"Every important Yes requires a thousand Nos, says William Ury, director of the Global Negotiation Project at Harvard University. That seemingly paradoxical insight came to the author of The Power of a Positive No at a breakfast meeting with famed investment wizard Warren Buffet. "
I don't understand your work on getting to yes (the title of Ury's first bestseller)," Buffet told Ury. "I sit there all day, looking at investment proposals. All day long I say No, No, No, No, and No - until I see one that exactly matched what I was looking for. Then I say Yes.
All I have to do is say Yes a few times in my life and I've made my fortune," Buffet concluded. The crux of Ury's argument is that you cannot truly say Yes to your priorities unless you can truly say No to other demands on your time, attention, and resources. Yet why do so many of us keep on saying Yes when we ought to be saying No?
Blame it on the awesome power of No. Ury concedes that No may be the most powerful word in the language but it's also potentially the most destructive, which is why it's hard to say it. "All too often, we cannot bring ourselves to say No when we want to and know we should," Ury writes, "Or we do say No but say it in a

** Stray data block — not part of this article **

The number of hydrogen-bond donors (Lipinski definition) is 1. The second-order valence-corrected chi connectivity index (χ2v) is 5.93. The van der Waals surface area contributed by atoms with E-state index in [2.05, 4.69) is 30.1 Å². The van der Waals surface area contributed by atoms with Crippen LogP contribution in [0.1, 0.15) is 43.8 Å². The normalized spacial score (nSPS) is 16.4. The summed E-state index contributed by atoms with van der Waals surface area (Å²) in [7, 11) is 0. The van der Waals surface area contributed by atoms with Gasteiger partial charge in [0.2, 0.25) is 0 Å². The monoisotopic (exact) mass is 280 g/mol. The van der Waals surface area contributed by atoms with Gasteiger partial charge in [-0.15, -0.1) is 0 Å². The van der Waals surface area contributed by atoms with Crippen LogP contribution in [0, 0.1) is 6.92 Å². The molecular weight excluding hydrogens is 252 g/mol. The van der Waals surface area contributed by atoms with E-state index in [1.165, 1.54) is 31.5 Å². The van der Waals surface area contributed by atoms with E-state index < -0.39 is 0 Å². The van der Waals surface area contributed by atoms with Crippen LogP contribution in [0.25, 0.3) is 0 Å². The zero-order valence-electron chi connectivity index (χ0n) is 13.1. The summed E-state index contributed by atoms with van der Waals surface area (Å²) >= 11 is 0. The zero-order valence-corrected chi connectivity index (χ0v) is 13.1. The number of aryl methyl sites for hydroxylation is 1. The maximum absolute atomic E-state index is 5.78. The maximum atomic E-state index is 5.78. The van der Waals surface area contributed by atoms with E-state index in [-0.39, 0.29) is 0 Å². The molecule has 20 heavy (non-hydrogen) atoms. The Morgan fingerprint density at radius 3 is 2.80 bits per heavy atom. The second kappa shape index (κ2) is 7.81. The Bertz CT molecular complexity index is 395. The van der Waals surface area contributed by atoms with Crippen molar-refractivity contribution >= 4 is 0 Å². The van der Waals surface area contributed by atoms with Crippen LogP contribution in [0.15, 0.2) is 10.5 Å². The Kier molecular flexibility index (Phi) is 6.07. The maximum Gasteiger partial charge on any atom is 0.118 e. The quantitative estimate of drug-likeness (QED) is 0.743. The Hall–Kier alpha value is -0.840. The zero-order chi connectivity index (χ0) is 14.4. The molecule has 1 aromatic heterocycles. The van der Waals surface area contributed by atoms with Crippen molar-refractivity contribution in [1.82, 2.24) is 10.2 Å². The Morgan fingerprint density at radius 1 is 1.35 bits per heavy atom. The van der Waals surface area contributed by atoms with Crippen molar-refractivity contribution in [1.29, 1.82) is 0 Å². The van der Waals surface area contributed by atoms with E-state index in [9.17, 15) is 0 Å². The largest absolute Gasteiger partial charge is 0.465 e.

way that blocks agreement and destroys relationships.
We submit to inappropriate demands, injustice, even abuse - or we engage in destructive fighting in which everyone loses." The way out of such an impasse involves saying No in a nice manner. The Bhagavad Gita calls it the 'non-burning No' which does not hurt. By delivering a respectful, decisive No you can actually strengthen your relationship with the person at the receiving end, says Ury.
Another option, according to him, is to sandwich your No between two Yeses. This allows you to preserve your relationship, while asserting your stand."
Do you agree?
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